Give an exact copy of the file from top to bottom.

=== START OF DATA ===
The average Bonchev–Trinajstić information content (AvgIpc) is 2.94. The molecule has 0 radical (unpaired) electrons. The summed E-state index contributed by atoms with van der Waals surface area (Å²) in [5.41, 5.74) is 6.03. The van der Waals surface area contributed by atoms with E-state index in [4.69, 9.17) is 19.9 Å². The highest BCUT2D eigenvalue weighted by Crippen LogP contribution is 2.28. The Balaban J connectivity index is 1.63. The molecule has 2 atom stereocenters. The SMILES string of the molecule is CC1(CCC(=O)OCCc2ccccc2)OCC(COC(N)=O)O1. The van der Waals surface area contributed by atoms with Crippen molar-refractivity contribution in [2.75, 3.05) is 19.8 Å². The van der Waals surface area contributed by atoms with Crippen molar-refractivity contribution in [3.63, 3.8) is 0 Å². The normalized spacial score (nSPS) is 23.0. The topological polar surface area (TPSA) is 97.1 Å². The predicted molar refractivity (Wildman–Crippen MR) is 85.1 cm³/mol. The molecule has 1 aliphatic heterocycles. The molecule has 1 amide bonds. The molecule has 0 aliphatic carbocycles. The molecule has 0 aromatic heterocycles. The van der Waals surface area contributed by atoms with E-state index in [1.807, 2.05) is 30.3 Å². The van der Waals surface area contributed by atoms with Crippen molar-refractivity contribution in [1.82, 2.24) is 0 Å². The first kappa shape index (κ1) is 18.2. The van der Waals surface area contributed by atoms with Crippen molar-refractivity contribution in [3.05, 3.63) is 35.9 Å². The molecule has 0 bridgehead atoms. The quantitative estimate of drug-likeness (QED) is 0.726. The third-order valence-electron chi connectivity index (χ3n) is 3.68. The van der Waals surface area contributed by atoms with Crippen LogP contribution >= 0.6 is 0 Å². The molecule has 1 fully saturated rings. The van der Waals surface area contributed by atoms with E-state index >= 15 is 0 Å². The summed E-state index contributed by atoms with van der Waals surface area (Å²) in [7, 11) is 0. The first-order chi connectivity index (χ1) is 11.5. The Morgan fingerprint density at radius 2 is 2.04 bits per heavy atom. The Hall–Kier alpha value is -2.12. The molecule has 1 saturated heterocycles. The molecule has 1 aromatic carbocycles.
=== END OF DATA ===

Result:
The average Bonchev–Trinajstić information content (AvgIpc) is 2.94. The molecule has 0 radical (unpaired) electrons. The summed E-state index contributed by atoms with van der Waals surface area (Å²) in [5.41, 5.74) is 6.03. The van der Waals surface area contributed by atoms with E-state index in [4.69, 9.17) is 19.9 Å². The highest BCUT2D eigenvalue weighted by Crippen LogP contribution is 2.28. The Balaban J connectivity index is 1.63. The molecule has 2 atom stereocenters. The SMILES string of the molecule is CC1(CCC(=O)OCCc2ccccc2)OCC(COC(N)=O)O1. The van der Waals surface area contributed by atoms with Crippen molar-refractivity contribution in [2.75, 3.05) is 19.8 Å². The van der Waals surface area contributed by atoms with Crippen molar-refractivity contribution in [3.63, 3.8) is 0 Å². The normalized spacial score (nSPS) is 23.0. The topological polar surface area (TPSA) is 97.1 Å². The predicted molar refractivity (Wildman–Crippen MR) is 85.1 cm³/mol. The molecule has 1 aliphatic heterocycles. The molecule has 1 amide bonds. The molecule has 0 aliphatic carbocycles. The molecule has 0 aromatic heterocycles. The van der Waals surface area contributed by atoms with E-state index in [1.807, 2.05) is 30.3 Å². The van der Waals surface area contributed by atoms with Crippen molar-refractivity contribution in [1.82, 2.24) is 0 Å². The first kappa shape index (κ1) is 18.2. The van der Waals surface area contributed by atoms with Crippen molar-refractivity contribution in [3.05, 3.63) is 35.9 Å². The molecule has 0 bridgehead atoms. The quantitative estimate of drug-likeness (QED) is 0.726. The third-order valence-electron chi connectivity index (χ3n) is 3.68. The van der Waals surface area contributed by atoms with Crippen LogP contribution >= 0.6 is 0 Å². The molecule has 1 fully saturated rings. The van der Waals surface area contributed by atoms with E-state index >= 15 is 0 Å². The summed E-state index contributed by atoms with van der Waals surface area (Å²) in [7, 11) is 0. The first-order chi connectivity index (χ1) is 11.5. The Morgan fingerprint density at radius 2 is 2.04 bits per heavy atom. The Hall–Kier alpha value is -2.12. The molecule has 1 saturated heterocycles. The molecule has 1 aromatic carbocycles.